Portland is lucky to get so much of the open source world coming through its venues, this week, Labor Day week, being DjangoCon 2014, produced by The Open Bastion.
As per usual, I'm ensconced in the office suite, using Hilton Wifi to perform some tasks in Cyberia.
Today being a holiday, post Burning Man's man burning, and the temple too, I'm also kicking back to watch Little Stewart, Mrs. Swan and other MAD TV offerings. I get my mini-vacations through multitasking sometimes.
At lunch I enjoyed the company of Jeff Tripplett, one of the in-on-the-ground-floor people around Django, a web framework originating from the Lawrence Journal-World and its newspaper culture.
Portia, local like me, and Leah, from Seattle spoke of Angular.js and the morning tutorial. Steve Holden and others joined us later. This is a small conference, which I like.
We talked quite a bit about version control systems as applied not to source code necessarily, but to contracts and legislation. A lot of legal language is about amending this or that, what we call "patching" the code. The gentleman to my left, from Minneapolis, was aware that the practice of using software for version control behind legal contract language was already spreading.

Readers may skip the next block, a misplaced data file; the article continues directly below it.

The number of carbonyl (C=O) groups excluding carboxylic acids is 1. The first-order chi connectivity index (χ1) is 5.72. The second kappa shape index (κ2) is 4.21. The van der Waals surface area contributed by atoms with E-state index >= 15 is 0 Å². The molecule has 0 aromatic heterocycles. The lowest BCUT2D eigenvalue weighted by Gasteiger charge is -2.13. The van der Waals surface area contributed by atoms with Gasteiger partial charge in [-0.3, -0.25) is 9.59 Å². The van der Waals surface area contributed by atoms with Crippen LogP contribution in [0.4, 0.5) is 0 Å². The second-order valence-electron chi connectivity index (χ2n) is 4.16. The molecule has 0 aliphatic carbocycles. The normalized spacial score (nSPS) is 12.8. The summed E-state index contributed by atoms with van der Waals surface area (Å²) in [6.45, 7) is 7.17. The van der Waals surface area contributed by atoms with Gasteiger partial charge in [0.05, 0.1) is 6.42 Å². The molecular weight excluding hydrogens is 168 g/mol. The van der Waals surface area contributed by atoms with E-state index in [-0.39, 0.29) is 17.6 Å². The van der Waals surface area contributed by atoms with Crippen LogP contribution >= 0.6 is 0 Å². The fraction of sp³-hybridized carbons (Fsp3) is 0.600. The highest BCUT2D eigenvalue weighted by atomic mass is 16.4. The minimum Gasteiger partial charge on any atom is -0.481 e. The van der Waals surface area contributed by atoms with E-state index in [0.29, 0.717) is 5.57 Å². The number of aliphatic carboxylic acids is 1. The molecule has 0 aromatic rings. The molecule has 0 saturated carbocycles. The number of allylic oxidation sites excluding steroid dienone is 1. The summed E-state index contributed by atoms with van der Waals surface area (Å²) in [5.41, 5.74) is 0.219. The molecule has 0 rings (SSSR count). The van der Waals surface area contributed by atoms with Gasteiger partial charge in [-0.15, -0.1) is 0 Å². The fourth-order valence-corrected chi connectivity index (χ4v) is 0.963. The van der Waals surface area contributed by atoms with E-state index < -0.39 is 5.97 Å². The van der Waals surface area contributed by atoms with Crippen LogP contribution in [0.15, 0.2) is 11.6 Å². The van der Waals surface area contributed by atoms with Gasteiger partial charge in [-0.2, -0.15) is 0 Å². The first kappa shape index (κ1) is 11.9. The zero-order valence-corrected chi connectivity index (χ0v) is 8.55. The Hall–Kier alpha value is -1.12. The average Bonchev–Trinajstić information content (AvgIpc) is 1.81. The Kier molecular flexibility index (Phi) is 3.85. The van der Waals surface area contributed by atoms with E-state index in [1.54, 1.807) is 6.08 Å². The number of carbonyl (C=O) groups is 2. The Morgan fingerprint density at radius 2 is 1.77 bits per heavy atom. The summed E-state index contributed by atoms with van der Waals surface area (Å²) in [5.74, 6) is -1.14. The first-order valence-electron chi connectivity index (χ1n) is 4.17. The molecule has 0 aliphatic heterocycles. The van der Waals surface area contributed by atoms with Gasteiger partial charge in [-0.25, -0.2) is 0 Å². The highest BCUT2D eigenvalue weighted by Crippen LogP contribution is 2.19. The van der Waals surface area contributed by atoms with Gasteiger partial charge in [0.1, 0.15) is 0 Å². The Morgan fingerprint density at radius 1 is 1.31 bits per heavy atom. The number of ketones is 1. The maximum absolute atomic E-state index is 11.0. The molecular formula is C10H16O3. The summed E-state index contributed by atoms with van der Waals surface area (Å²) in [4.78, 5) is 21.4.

I'm interested in version control software within Quakerism. How might the differing meetings swap DNA around to find the right rules just for them, yet with a family resemblance to the others?
Forking and branching as a managed process makes a lot of sense in this context.
Coming home on the 14 bus, I read Polo's piece in Asian Reporter, about Asians succeeding in mainstream America and needing to maybe adjust to having arrived. He was giving a talk at Oregon Health Sciences University (OHSU) and seeing that as a metaphor for really making it, as an ethnicity and minority -- but then we all qualify in having those attributes (some minority ethnicity, such as "djangsta") in some dimensions.
I know my daughter really enjoyed her high school summer internship at OHSU, doing some pretty serious lab work for a person her age.